Listener profile of Tim Groser

Guyon Espiner did a profile of Tim Groser in February 2014 for The Listener. Is rather topical, and an interesting read.

would make an abominable electorate MP. He’s pedantic and a little pompous. He’s impatient and a little patronising. He’s a great talker, but not a great listener. There’s no way in hell you’d ask him for help in a fight with your neighbour over a cross-lease or a tax dispute with Inland Revenue.

But Groser is very good at being Trade Minister and that is one of the very good things about MMP. Having spent much of his life in foreign affairs and trade, he was perfect for the job. Thanks to MMP, National parachuted him in on the list, so he sits in Cabinet, a politician who doesn’t like to play politics, an MP who wouldn’t dream of taking on the wearisome burden of trying to win an electorate.

Tim is not alone there.

And now he is quitting politics, or at least planning his exit. “I definitely won’t stand in the 2017 election – I mean definitely.” Why not? “Because I want to learn the piano,” he says. He’s not joking. Groser comes from a family of actors and musicians. He inherited a grand piano on the death of his grandmother, a concert pianist. “I was a reasonably serious guitarist – not really good, but not bad,” he says reflecting on his time touring with forgotten pub bands. “I have one unfulfilled ambition in life: to become a competent jazz pianist and I cannot leave it too long.”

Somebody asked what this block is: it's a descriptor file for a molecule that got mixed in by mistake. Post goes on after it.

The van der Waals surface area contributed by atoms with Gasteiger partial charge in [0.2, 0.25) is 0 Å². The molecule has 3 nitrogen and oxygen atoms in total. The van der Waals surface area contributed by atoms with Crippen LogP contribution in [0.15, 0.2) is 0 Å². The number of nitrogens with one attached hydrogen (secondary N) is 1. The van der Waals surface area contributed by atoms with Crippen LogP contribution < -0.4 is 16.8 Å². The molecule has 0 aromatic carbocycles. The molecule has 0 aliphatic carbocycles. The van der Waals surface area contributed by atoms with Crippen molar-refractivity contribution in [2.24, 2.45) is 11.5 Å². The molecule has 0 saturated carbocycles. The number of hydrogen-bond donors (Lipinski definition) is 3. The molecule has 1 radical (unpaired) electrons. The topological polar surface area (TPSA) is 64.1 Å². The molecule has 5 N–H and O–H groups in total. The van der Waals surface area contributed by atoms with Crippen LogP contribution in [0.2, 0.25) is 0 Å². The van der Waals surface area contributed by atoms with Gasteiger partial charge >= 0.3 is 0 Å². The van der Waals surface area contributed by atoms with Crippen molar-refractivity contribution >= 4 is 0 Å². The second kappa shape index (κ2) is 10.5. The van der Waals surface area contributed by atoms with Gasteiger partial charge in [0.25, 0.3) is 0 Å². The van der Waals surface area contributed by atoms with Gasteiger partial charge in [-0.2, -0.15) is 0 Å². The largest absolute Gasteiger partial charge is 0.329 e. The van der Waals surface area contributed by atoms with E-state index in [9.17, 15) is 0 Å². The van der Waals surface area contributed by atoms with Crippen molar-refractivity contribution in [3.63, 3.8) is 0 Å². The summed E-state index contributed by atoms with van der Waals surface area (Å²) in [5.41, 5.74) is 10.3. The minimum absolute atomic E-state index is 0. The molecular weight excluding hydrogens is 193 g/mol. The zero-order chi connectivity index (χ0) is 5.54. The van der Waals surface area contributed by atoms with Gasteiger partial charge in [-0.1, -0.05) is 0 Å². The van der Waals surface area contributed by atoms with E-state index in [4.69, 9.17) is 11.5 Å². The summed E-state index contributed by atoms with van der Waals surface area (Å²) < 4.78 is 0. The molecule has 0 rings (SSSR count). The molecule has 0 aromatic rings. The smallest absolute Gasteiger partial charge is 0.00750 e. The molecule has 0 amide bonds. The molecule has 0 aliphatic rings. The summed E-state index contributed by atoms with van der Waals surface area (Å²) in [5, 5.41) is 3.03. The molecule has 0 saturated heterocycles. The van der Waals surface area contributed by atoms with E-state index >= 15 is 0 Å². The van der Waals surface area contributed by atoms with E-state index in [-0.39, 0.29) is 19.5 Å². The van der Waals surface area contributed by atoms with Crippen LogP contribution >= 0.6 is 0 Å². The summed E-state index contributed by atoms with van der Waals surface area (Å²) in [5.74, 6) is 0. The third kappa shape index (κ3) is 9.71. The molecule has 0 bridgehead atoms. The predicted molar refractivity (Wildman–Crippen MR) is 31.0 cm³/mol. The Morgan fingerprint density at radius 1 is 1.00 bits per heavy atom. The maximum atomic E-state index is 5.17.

From minister to musician – I like it. I suspect Ambassador in between.

After three years as a negotiator on the CER agreement, he was appointed foreign affairs adviser to Rob Muldoon, in the Department of the Prime Minister and Cabinet. “The idea of being foreign policy adviser to Prime Minister Muldoon was a joke – especially if you were 32. But I ended up writing his key speeches.”

He describes Muldoon as “the most terrifying man I have ever met”, and says later in his career, he’d travel the world telling people he wasn’t frightened of anyone. “People would say, that’s just bluffing. I’d say, ‘No, no, no, it’s not bluffing, mate. I have worked with a man who is much scarier.”

So say us all.

The Labour Government of the day wasn’t impressed that such a senior and respected official was jumping ship for Don Brash’s National Party. Helen Clark made no secret of her displeasure. “She still knew my past, she thought I was one of theirs,” Groser says. “I had started off on the left, inspired by the 1960s politics: Vietnam and the anti-apartheid movement and Hart and all that stuff. If you weren’t responsive to that as an 18-year-old in New Zealand – sorry, you were a very different person to me.”

He moved to the right – or towards the centre, as he prefers it. It wasn’t a gradual shift but a rapid one based on two things: “One was studying economics and the other, paradoxically, was visiting China in 1972 and the combination of the two, in about a year, made me rethink entirely my then strong commitment to far-left-wing solutions.”

A number of politicians on the right started off on the hard left. They saw the light!


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